8 Ways Long-Distance Relationships Are Better Than Close-Distance Relationships
A recent study from Family Process reveals that long-distance relationships aren't that bad as we all might think. Kelmar, Rhoades, Stanley, and Markman (2013) compared long-distance relationships with close-proximity relationships (couples who live near each other) on relationship quality, commitment, and stability and found just the opposite.
Findings revealed that long-distance relationships do better than close-proximity relationships in terms of
- Higher relationship adjustment (ability to handle disruption in the relationship)
- More love for partner
- More fun with partner
- Less psychological aggression (less conflict)
- More dedication
- Less felt constraint (lower feelings of being trapped by the relationship)
- Higher perception that relationship would lead to marriage
- Lower perception that relationship would end
The authors discussed some of the reasons they hypothesize that people in long-distance relationships rate their relationships as better than others. First, people in long-distance relationships are probably more selective of the partners they choose to be in such a relationship with, picking more "ideal" candidates. You're not going to choose someone who you don't think could handle the stress of having a relationship in which you are not geographically close for fear that it would be likely to fail. Second, these couples have less trouble maintaining positive connection with each other because the time spent together is more important due to there being less time together. Face it, long-distance couples make use of the time they have together with their partner whereas if they lived closer to their partner, they may be less motivated to maximize the quality of time spent together. Lastly, couples in long-distance relationships have "the honeymoon effect," a heightening of positive emotional and sexual response when with the person due to the repeated separation and reunion. Those of you in couples know the feeling of reuniting with a partner if you have been away for awhile. Imagine that your relationship was a constant experience of this feeling. Not too bad, ehh?
As with most things, long-distance relationships aren't all good. Outside of not being able to see your partner whenever you want, the authors point out that often times these relationships take on an idealized quality. Think about it, these types of relationships are characterized by positivity, "vacations" to see the other person, heightened motivation to have quality time when together, honeymoon effects and more; it can seem idyllic! But is it real? Maybe not. In this study, long-distance people reported higher likelihood that they would remain together even though there was no difference between them and the other group in terms of who was still together at the study (suggesting idealization). Additionally, research also demonstrates the tendency to avoid conflict in these relationships, contributing to the false perception of things as better than they really are. The authors appropriately consider whether or not findings from their study are mediated by the presence of this idealizing tendency. Could long-distance relationships score better than close proximity relationships because they idealize them? More research is needed to control for this idealizing tendency when understanding this question.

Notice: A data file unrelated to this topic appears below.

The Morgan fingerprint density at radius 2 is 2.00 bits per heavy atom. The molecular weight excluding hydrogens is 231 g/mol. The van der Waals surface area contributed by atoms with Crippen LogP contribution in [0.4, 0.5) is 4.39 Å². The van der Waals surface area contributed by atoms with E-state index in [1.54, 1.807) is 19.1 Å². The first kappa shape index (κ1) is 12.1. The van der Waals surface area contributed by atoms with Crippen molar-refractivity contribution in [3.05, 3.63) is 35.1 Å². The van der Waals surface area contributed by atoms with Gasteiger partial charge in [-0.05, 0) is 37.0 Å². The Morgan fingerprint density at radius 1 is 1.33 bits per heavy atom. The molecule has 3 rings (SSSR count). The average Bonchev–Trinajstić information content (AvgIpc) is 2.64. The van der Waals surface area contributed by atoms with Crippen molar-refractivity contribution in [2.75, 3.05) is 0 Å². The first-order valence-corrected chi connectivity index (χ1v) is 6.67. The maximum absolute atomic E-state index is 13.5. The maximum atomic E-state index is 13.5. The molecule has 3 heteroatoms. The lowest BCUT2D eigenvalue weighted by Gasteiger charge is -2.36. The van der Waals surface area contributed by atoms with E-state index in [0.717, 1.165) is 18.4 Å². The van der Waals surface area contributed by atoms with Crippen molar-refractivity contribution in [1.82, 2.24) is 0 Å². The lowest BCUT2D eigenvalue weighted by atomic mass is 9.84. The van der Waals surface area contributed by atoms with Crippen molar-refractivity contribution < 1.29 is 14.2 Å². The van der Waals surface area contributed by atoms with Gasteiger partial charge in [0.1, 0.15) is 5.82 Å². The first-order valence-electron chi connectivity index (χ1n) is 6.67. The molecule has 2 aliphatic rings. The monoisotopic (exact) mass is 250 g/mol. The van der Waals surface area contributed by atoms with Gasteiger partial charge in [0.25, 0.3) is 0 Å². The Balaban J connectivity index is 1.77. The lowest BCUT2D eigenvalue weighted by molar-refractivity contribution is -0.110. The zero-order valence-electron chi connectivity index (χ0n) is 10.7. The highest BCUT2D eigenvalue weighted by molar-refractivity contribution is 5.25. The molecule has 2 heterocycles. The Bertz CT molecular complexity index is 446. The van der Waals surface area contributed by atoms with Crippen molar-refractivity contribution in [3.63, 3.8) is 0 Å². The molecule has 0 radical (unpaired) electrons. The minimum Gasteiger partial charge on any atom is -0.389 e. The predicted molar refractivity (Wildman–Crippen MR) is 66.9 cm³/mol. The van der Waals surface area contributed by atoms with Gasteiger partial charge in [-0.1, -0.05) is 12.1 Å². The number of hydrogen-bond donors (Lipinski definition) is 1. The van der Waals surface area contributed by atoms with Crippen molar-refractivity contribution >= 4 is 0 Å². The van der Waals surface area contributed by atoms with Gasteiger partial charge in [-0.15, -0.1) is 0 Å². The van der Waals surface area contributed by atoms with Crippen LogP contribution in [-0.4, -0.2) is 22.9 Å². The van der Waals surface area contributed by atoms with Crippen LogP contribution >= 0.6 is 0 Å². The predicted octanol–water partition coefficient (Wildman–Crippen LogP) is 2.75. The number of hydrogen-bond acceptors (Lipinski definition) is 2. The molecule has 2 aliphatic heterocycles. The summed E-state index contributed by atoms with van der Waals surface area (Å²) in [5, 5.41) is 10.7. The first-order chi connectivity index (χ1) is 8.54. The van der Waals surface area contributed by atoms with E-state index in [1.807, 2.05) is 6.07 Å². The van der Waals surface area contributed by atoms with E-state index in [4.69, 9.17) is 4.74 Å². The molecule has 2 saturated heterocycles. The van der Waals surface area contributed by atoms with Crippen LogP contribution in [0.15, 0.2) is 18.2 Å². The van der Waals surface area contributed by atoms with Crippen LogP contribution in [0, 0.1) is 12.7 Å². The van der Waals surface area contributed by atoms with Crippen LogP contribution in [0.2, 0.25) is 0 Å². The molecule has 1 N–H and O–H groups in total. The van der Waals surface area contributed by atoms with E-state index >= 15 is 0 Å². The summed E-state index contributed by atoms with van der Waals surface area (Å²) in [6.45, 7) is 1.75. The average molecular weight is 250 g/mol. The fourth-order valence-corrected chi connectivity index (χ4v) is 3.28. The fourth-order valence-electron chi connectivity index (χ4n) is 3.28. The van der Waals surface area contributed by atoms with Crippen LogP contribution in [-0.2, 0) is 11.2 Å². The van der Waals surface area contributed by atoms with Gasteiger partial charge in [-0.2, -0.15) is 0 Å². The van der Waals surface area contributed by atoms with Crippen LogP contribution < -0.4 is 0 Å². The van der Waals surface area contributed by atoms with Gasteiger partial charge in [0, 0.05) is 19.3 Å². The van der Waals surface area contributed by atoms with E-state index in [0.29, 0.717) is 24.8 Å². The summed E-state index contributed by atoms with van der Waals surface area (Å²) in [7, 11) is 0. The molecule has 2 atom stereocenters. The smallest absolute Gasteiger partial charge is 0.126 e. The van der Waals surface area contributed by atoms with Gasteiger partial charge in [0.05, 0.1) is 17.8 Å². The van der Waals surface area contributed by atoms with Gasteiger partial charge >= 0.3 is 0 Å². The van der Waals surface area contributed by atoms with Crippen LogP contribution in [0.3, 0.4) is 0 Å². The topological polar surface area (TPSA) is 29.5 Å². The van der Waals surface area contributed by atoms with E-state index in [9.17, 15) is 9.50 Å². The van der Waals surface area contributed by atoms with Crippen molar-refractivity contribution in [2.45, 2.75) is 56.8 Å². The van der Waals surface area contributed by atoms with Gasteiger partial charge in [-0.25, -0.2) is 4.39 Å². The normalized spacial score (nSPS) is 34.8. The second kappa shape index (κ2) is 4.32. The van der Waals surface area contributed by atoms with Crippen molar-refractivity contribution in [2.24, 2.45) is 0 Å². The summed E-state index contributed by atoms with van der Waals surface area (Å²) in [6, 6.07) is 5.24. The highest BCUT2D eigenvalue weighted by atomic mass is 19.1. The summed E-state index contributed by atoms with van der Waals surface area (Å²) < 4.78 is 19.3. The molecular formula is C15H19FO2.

Incidentally, the study found evidence of similarity between the two relationships styles in terms of the rating of sexual satisfaction, communication danger signs, perceived constraint (concern for the negative effects of ending the relationship), material constraint (how much shared material the couple has), and actual stability.
The authors give suggestions for therapists working with couples in long-distance relationships. Most importantly is helping people in long-distance relationships to re-evaluate their relationships with the understanding that how they perceive the relationship might be better than it actually is. Additionally, the avoidance of conflict and the honeymoon effects can prevent people from identifying and productively resolving conflict, an opportunity for growth for any relationship type.
Kelmer, G., Rhoades, G. K., Stanley, S. and Markman, H. J. (2013), Relationship Quality, Commitment, and Stability in Long-Distance Relationships. Family Process, 52: 257–270. doi: 10.1111/j.1545-5300.2012.01418.x